It was. It is honestly like a whole other movie to me. While, obviously, we had the same kind of structure—as far as adventure goes—it’s a whole different cast, we’re going to a whole different place, new director. I mean, the producers and the studio are the people I kind of got to work with again. So for me, it didn’t really feel like it was a continuation of the last one. It kind of felt like its own story picking up.
Yeah. Absolutely. And watching the movie, it seemed as though you had a lot more physical work to do than in the first movie, but also than anybody else in the movie, including Dwayne, who is known for physical roles and that kind of activity. So, I’m wondering, were the stunts particularly difficult on you? And what kind of training you had to go through?
Yeah, there was a lot of stunt work. There was definitely a more significant amount in this than I’ve actually had in any other movie before. As far as the training goes, I just wanted to keep up my endurance ability. There’s a lot of running. A lot of running and jumping and yelling, and things of that nature. But it’s fun. I absolutely love doing my own stunts. I’m very athletic. I play a lot of sports in my downtime. So whenever I’m on a movie, it’s kind of like that sort of becomes my basketball or becomes my soccer, so I really enjoy it.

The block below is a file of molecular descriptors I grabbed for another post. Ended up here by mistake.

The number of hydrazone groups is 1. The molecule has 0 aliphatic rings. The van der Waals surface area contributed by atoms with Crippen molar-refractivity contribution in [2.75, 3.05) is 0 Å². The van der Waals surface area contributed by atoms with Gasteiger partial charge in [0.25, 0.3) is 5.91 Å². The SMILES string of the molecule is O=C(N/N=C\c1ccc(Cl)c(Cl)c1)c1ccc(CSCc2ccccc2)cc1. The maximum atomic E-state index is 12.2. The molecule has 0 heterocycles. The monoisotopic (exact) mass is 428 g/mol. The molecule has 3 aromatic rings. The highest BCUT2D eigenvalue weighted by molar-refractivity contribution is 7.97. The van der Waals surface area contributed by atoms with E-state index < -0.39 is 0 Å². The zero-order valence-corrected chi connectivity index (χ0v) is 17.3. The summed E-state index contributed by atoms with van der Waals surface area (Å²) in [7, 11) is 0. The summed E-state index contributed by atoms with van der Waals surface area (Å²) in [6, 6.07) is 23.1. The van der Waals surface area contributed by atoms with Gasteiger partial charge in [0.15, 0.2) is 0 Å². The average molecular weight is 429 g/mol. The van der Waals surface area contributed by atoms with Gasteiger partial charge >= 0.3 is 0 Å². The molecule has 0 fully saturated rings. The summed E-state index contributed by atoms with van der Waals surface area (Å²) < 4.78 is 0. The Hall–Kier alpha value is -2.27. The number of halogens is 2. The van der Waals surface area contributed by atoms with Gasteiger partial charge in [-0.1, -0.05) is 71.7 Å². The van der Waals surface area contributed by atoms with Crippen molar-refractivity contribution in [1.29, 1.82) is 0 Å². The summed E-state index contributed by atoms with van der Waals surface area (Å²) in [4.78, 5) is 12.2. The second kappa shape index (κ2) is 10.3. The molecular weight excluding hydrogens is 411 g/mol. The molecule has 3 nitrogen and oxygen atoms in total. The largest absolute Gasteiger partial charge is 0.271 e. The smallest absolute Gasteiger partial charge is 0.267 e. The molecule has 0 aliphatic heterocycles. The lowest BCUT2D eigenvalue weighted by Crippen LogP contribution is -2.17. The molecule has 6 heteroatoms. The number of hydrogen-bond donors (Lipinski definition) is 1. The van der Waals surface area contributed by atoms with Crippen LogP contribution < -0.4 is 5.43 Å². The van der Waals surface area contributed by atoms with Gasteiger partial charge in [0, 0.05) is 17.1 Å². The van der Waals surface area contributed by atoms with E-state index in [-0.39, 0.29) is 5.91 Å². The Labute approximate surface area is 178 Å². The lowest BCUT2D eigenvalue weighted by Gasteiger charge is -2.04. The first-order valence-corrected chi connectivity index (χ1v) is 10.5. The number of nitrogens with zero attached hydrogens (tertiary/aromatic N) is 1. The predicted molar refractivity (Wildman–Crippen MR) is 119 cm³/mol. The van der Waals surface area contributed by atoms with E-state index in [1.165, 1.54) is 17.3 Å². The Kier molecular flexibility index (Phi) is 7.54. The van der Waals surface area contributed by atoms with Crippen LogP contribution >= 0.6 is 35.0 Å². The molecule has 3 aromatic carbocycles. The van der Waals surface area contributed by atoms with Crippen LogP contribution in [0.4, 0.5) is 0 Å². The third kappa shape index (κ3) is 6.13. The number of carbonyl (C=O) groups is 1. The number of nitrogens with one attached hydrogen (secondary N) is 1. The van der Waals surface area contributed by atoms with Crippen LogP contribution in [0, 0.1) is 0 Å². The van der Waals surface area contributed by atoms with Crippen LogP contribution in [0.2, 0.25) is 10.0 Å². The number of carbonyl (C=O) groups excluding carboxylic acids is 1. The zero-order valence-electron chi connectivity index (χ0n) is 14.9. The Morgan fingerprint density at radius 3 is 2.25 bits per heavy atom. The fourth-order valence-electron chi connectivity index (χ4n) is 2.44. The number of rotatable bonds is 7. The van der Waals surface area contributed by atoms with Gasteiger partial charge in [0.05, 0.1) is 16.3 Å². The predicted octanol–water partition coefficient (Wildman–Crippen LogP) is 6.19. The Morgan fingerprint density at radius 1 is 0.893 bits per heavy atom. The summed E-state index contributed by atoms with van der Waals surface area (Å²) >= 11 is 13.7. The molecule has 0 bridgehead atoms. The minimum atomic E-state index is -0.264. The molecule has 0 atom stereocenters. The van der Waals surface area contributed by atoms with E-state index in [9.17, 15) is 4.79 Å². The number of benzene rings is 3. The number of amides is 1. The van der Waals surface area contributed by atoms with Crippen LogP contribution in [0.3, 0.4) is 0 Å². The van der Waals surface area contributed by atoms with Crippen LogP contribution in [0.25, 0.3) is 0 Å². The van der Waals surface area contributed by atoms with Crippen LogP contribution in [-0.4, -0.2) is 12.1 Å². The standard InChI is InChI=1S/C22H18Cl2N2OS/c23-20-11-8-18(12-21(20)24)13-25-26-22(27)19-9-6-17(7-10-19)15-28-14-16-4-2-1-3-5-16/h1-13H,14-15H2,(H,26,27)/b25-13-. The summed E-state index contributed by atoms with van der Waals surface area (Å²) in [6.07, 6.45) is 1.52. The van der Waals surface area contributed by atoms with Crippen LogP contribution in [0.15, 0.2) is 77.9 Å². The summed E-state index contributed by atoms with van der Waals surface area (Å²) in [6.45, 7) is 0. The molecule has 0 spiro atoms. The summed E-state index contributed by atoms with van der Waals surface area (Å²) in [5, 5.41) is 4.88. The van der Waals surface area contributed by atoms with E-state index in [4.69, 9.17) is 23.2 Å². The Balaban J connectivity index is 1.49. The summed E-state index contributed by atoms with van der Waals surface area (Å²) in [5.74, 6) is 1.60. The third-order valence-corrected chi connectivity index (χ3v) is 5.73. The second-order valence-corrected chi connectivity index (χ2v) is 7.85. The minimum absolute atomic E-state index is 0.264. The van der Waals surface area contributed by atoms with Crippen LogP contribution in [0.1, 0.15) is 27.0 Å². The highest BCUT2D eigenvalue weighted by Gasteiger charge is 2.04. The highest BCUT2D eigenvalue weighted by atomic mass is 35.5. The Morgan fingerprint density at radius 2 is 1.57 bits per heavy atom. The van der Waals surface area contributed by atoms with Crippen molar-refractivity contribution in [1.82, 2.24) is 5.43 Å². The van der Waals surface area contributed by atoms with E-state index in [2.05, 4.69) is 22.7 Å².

Are those kinds of movies, when you’re getting to get out there and run and jump and take spills, is that indicative of the kind of films you’d like to continue to make in the future?
For sure, yeah. For me, it’s not just that. I want to do a combination of movies. I love doing big action movies, because they are fun to shoot, and I love getting to film action sequences and whatnot. But I also like smaller, more intimate character stories. And, possibly, romantic things, and comedies. All sorts of stuff. I think for me, as an actor, my favorite thing is getting to play different types of roles and different walks of life.—